Bush asks Justice to intervene in Ohio voter registration complaint overturned by SCOTUS

Last Friday, Bush asked Justice to intervene in behalf of a Republican Congressman’s complaint about newly registered voters in Ohio, according to this item:

Bush Friday asked Attorney General Michael Mukasey to review the matter, after House Minority Leader John Boehner, R-Ohio, urged the president to seek a Justice Department probe.

In his letter to Bush, Boehner insisted:

Unless action is taken by the Department immediately, thousands, if not tens or hundreds of thousands of names whose information has not been verified through the HAVA procedures mandated by Congress will remain on the voter rolls during the November 4 election; and there is a significant risk if not a certainty, that unlawful votes will be cast and counted. Given the Election Day is less than two weeks away, immediate action by the Department is not only warranted, but also crucial.

Recall that SCOTUS on 17 Oct. 2008 vacated two lower court rulings, as reported by the NYTimes,

The court said it expressed “no opinion on the question whether HAVA is being properly implemented.” But it said that Congress had probably not intended to allow private litigants like political parties to sue to enforce the part of the law concerning databases.

The decision also means that the Ohio Republican Party will not be able to make public-information requests to get the data so that poll workers can raise voter challenges.

Edward B. Foley, a law professor at Ohio State, said the Supreme Court’s action in letting state authorities handle matters in the face of a late challenge was consistent with a general premise of election law. “Federal court intervention is a last resort, even if it’s not at the last minute,” Professor Foley said.

The Republican effort to undermine voting rights was redirected to the Republican dominated Ohio State Supreme Court, using other arguments. However,

…the Ohio Supreme Court never got a chance to rule on whether [Secretary of State Jennifer] Brunner had to release the information of 200,000 newly registered voters whose listed Social Security and driver’s license numbers don’t match data in other government databases.

Ohio GOP Chairman Bob Bennett said he asked that the suit be withdrawn "in the interest of negotiating a solution out of court" with Attorney General Nancy Rogers, a Democrat. But settlements usually occur when both sides have leverage to nudge opponents away from their strongest positions.

"It was a good faith effort to try to show the attorney general and secretary of state that we were serious," Ohio Republican Party Deputy Chairman Kevin DeWine said Friday about the decision to withdraw the suit. "We don’t think that it made sense for there to be a continuing legal battle at the same time we were trying to negotiate out of court."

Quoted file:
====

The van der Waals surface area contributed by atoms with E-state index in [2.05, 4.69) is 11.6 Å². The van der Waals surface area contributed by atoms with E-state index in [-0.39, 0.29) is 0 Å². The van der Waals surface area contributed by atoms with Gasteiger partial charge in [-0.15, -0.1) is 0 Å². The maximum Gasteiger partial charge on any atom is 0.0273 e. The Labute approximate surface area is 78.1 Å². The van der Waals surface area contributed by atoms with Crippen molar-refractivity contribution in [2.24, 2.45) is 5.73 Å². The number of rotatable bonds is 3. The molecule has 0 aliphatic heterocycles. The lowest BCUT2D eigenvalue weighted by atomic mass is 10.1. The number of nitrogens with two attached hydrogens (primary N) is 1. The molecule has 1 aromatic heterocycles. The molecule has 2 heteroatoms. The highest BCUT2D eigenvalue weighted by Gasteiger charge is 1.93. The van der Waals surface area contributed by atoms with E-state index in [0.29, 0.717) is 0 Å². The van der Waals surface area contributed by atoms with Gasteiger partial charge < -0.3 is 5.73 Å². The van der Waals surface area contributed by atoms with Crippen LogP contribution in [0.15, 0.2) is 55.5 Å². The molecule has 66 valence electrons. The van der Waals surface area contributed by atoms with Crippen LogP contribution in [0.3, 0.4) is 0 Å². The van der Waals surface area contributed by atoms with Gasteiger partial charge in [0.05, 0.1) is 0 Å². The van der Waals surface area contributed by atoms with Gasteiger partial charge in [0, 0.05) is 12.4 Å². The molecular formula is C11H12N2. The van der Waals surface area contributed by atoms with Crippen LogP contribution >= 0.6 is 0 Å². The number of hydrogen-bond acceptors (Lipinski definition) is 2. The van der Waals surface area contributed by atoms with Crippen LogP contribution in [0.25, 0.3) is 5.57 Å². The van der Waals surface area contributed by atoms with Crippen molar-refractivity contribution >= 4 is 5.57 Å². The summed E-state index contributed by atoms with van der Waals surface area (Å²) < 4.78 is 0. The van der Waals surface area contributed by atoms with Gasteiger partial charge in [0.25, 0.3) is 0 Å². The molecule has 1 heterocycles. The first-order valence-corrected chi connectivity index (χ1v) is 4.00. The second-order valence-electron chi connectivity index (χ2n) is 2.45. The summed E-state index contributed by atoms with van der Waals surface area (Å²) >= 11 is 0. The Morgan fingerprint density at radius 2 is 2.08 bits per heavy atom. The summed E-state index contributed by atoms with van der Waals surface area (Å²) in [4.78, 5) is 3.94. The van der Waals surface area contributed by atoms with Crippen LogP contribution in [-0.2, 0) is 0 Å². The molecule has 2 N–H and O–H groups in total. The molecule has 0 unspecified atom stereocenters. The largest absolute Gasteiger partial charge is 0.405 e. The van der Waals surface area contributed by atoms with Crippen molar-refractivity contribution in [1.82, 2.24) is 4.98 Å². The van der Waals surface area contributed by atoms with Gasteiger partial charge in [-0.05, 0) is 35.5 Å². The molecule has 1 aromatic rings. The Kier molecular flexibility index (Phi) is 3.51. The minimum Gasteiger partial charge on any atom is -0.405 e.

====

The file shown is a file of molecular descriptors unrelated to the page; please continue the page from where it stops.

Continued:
It was a bit shtupid-like for them to back out before they had reached a settlement. "Brunner never viewed the talks between the attorney general and the GOP as a negotiation — and she didn’t negotiate."

In any event, the White House regarded its actions last Friday as a routine referral to a federal agency on behalf of a member of Congress, according to the Wash Post. Jon Greenbaum of the Lawyers’ Committee for Civil Rights Under Law told the Post:

This is taking the politicization of this to a new level, and the last thing we need is for the elections officials and voters of Ohio to be put in a chaotic situation in the last days before the election.

Steven Rosenfeld, writing on this matter, notes that the Obama campaign has written to Mukasey for the fourth time advising that the involvement of Justice in local elections process at this late date would only add to the damage already done by inserting itself into the Republican party accusations vis-a-vis ACORN. He goes on to say that the timing of the Bush move corresponded with a final decision taken by Brunner:

Soon after the Supreme Court ruling, several Republican House members started lobbying the Justice Department to intervene. At the same time, Brunner issued new directives — which have the force of law — telling Ohio’s 88 county election boards they count not bar anyone from voting because of ‘no-match’ voter registration issues.

The White House then asked the Justice Department to intervene after Brunner’s latest directives.

Does the SCOTUS ruling have any bearing on what Justice can do if they actually decide to accomodate the Republican party in Ohio at this point? If the ACORN matter is anything to go by, probably none. But it seems like it should.

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